Craig S. Mullins 

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January/February 1995


Relational Database Journal


Data Set Closing - From Deferred to Pseudo

by Craig S. Mullins


The CLOSE option can be specified on DB2 indexes and table spaces.  It indicates whether or not DB2 should close the underlying VSAM data set when it is not in use.  The valid options are YES or NO.

However, the ramifications of the CLOSE options are not quite so clear cut.  The concept of what constitutes "in use" is completely different depending upon which DB2 version and release you are using.  Likewise, the actual technique used to close the underlying data sets varies considerably—to the point of changing which CLOSE option is more efficient.  Read on for the details!

The Original DB2 CLOSE

The default CLOSE option is, and always has been, CLOSE YES.  Prior to DB2 V2.3, this caused numerous headaches because CLOSE YES meant that the underlying VSAM data set was to be opened and closed every time it was used.  This was highly inefficient and caused most shops to enforce coding CLOSE NO on all DB2 objects.

The DB2 V2.3 CLOSE

DB2 V2.3 implemented a deferred close strategy for DB2 page sets.  When a table space or index defined using CLOSE YES is no longer being accessed DB2 performs a "logical" close.  The logical close places the page set on a "drain" queue and updates SYSIBM.SYSLGRNG, but does not physically close the data set.  The physical close does not happen until the number of page sets on the "drain" queue is 99% of DSMAX.  DSMAX is set in the DSNZPARMs and for DB2 V2.3 can be up to 10,000.  When the maximum is met, page sets are removed from the "drain" queue, and physically closed, such that least recently used page sets are closed first.   Physical data set closing  minimizes the amount of virtual storage required since each opened data set requires 2.2K of storage.  As log ranges are recorded for "logically" closed table spaces, the SYSIBM.SYSLGRNG table is updated and hence, performance degradation tended to occur. 

In addition to the SYSLGRNG updating, there was also some small amount of overhead encountered with CLOSE YES due to the additional code that DB2 must execute to perform the logical close.  This additional overhead should be minute.  However, because of the SYSLGRNG updating, few shops used CLOSE YES for DB2 V2.3 table spaces. 

CLOSE NO under DB2 V2.3 caused DB2 to leave unused data sets open until a STOP DATABASE command is entered or the system terminates.  This results in improved performance since the open and close is avoided every time the data set is used.  Opening a data set takes approximately 0.7 seconds of CPU.  A single complex query may require that many data sets be opened.  Keep in mind that each table space and index space involved with a query has a data set which needs to be opened at a CPU cost of approximately 0.7 seconds each!


As of V3, DB2 has changed the process for opening and closing the underlying VSAM data sets.  The end result essentially eliminates the differences between CLOSE YES and CLOSE NO. 

The DB2 V3 deferred close process is fundamentally equivalent for both CLOSE YES and CLOSE NO data sets.  Only one difference remains: the order in which the underlying data sets are physically closed when the open data set threshold is reached.  This threshold is still 99% of the value specified for DSMAX (or the MVS limit for the number of open data sets).  If either threshold is met, DB2 will physically close some of the open data sets (3% of DSMAX).  This is accomplished closing by data sets until the 3% threshold is met as follows:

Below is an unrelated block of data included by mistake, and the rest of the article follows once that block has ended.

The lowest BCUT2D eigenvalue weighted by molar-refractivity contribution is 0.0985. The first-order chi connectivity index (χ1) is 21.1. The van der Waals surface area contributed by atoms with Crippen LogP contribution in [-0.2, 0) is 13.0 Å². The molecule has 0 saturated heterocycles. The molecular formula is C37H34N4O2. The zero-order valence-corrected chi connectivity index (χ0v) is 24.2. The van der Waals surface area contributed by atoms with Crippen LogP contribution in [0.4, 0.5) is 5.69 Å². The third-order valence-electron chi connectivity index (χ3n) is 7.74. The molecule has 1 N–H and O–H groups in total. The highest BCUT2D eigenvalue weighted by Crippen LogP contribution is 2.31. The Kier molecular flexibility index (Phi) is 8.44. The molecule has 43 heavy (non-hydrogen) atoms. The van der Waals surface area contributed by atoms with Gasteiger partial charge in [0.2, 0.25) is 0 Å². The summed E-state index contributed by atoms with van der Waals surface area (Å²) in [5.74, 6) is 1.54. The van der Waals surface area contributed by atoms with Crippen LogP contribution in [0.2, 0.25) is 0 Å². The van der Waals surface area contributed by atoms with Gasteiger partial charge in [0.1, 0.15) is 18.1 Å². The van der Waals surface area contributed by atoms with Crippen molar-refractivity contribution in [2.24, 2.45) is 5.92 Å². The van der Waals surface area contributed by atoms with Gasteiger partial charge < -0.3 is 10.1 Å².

1.     First, DB2 will physically close data sets coded as CLOSE YES. 

2.     When no remaining CLOSE YES candidates remain, DB2 will physically close data sets marked as CLOSE NO.

This is significant because data sets coded as CLOSE NO can be physically closed by DB2.

Another new feature of data set closing under DB2 V3, is when the VSAM open-for-update timestamp is set.  When opening a data set, DB2 V3 will not modify this timestamp until data in the page set is updated.  In all prior releases, it was updated when the data set was opened.  This change effectively eliminates logging for read-only data sets.

A data set is considered logically closed when an application is deallocated from the data set.  This occurs at commit time or deallocation time, depending on the RELEASE parameter specified at BIND time (i.e. COMMIT or DEALLOCATE).  DB2 maintains an in-use count for each user of each data set. When a data set is logically closed, the in-use count is reduced by 1.  When the data set in-use count reaches zero, the data set is considered to be not in use.  Furthermore, DB2 V3 will not update SYSLGRNG when the data set is logically closed or when the in-use count for a page set reaches zero.

Additionally, two DSNZPARMs control a new type of DB2 V3 close processing known as "pseudo" close.  Refer to Table 1.  If an updated page set is not modified during the period defined by PCLOSEN and PCLOSET, the page set will be set to a read-only state.  This is called a pseudo-close and when it occurs SYSLGRNG is updated.  When a table space data set is pseudo-closed, the SYSLGRNG entry is closed and any updated pages are externalized to DASD.

Table 1: Pseudo Close DSNZPARMs





Default Value





Number of checkpoints between page set modification.


5 checkpoints





Amount of time since page set modification.


60 minutes





As a general rule of thumb, consider using CLOSE YES for most objects in DB2 V3.  For those objects that are performance-critical or hyper-sensitive (the CEO accesses them at whim), CLOSE NO can be specified so that they always will be the last objects physically closed. 

In short, for DB2 V3 shops, there is little remaining difference between the CLOSE YES and CLOSE NO parameters. 



From Relational Database Journal, 1995.
© 2004, 1995, Craig S. Mullins. All rights reserved.